wed 17/07/2019

Killing Eve, BBC One review - the dying game | reviews, news & interviews

Killing Eve, BBC One review - the dying game

Killing Eve, BBC One review - the dying game

Sisters are doing it for themselves in semi-comic spy caper

Deadlier than the male: Jodie Comer as the murderous Villanelle

It may be a sign of the times that the two lead performances in Killing Eve are female, with Jodie Comer fizzing hyperactively as shape-shifting assassin Villanelle and Sandra Oh (from Grey’s Anatomy) as British intelligence officer Eve Polastri (pictured below). Yet simultaneously, the show has a comic campness and air of fantasy that feels Sixties-like, reminiscent of such timewarp delights as The Avengers or Modesty Blaise. Amazingly, they had female leads back then too.

My crystal ball (alias BBC Previews) tells me that the cracks start to show as Killing Eve works its way through its eight-part run (the freewheeling wackiness eventually starts to make your teeth grate, and six episodes would probably have been enough), but it was sound strategy to make sure that this opener was possibly the best episode. With a screenplay by Phoebe Waller-Bridge, from Luke Jennings’s novel, it catapulted us into an exotic and sometimes incredible world of spies, lies, fabulous frocks and murder most exotic.

Villanelle is described by one of her victims as “a small-breasted psycho”, and in Comer’s portrayal she radiates a carefree childlike cruelty, as if she’d spent her early years tormenting insects and small animals and graduated naturally to killing people. An early hint was the scene in a Viennese cafe, where Villanelle, having been smiling benignly at a young girl on a nearby table, casually flipped the child’s ice cream off the table and down her dress as she walked past towards the door.

The plot whirred into action after a Russian politician involved in sex-trafficking was found murdered in that same Vienna, and MI5 took a particular interest when the dead man’s girlfriend Kasia fled to London for safety. Polastri is a fairly junior officer, but she’s much cleverer than her supposed elders and betters. Her immediate boss Bill Pargrave (David Haig) is a decent chap but basically a bit thick, while Darren Boyd seems uniquely suited to the role of the pompous and uptight Frank Haleton. Eve experiences an intuitive flash that the killer must have been a woman, since the victim, a renowned misogynist, evidently hadn’t regarded her as a threat. She’s right of course, but why was somebody trying to conceal the fact? And why did they claim there was CCTV evidence when there wasn’t? Does the enemy have a mole in the MI5 camp?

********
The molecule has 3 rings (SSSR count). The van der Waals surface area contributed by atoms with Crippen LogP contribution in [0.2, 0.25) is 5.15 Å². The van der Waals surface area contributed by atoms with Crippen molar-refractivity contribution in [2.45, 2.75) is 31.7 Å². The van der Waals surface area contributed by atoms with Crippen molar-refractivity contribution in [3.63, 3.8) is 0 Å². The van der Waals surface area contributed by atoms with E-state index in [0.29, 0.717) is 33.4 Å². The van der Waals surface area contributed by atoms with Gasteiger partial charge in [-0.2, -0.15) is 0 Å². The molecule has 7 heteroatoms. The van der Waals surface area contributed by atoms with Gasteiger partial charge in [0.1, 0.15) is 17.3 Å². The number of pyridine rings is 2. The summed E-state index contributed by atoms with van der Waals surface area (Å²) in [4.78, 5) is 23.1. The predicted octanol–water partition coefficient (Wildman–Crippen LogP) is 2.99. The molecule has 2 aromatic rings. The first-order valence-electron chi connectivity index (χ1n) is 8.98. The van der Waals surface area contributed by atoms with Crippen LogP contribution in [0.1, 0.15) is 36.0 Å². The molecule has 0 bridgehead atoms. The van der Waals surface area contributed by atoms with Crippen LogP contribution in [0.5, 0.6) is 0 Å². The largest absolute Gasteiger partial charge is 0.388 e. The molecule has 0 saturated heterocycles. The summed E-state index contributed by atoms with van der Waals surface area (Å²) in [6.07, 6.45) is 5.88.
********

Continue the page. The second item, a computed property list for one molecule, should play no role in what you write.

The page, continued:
Girl-power is going to have to save the day, and Eve’s latent skills are recognised by Carolyn Martens, head of the Russian Desk (played with beady-eyed shrewdness by Fiona Shaw, pictured left with Boyd). Meanwhile Villanelle’s international killing spree continues with a flamboyant murder at a villa in Tuscany, where she deploys a long hairpin loaded with poison, before she brings it back home to MI5’s turf and poses as a nurse to dispatch Kasia (plus innocent bystanders), the loose end from the Vienna job. The eminence grise is Villanelle’s handler Konstantin Vasiliev (Kim Bodnia, familiar as Detective Martin Rohde from The Bridge), a wily veteran of Russian intelligence who, as viewers will learn, has numerous fingers in a multitude of clandestine pies.

At its best, Killing Eve is Murder Most Fun. Get in early before the rot sets in.

Polastri is a fairly junior officer, but she’s much cleverer than her supposed elders and betters

rating

Editor Rating: 
4
Average: 4 (1 vote)

Explore topics

Share this article

Subscribe to theartsdesk.com

Thank you for continuing to read our work on theartsdesk.com. For unlimited access to every article in its entirety, including our archive of more than 10,000 pieces, we're asking for £3.95 per month or £30 per year. We feel it's a very good deal, and hope you do too.

To take an annual subscription now simply click here.

And if you're looking for that extra gift for a friend or family member, why not treat them to a theartsdesk.com gift subscription?

newsletter

Get a weekly digest of our critical highlights in your inbox each Thursday!

Simply enter your email address in the box below

View previous newsletters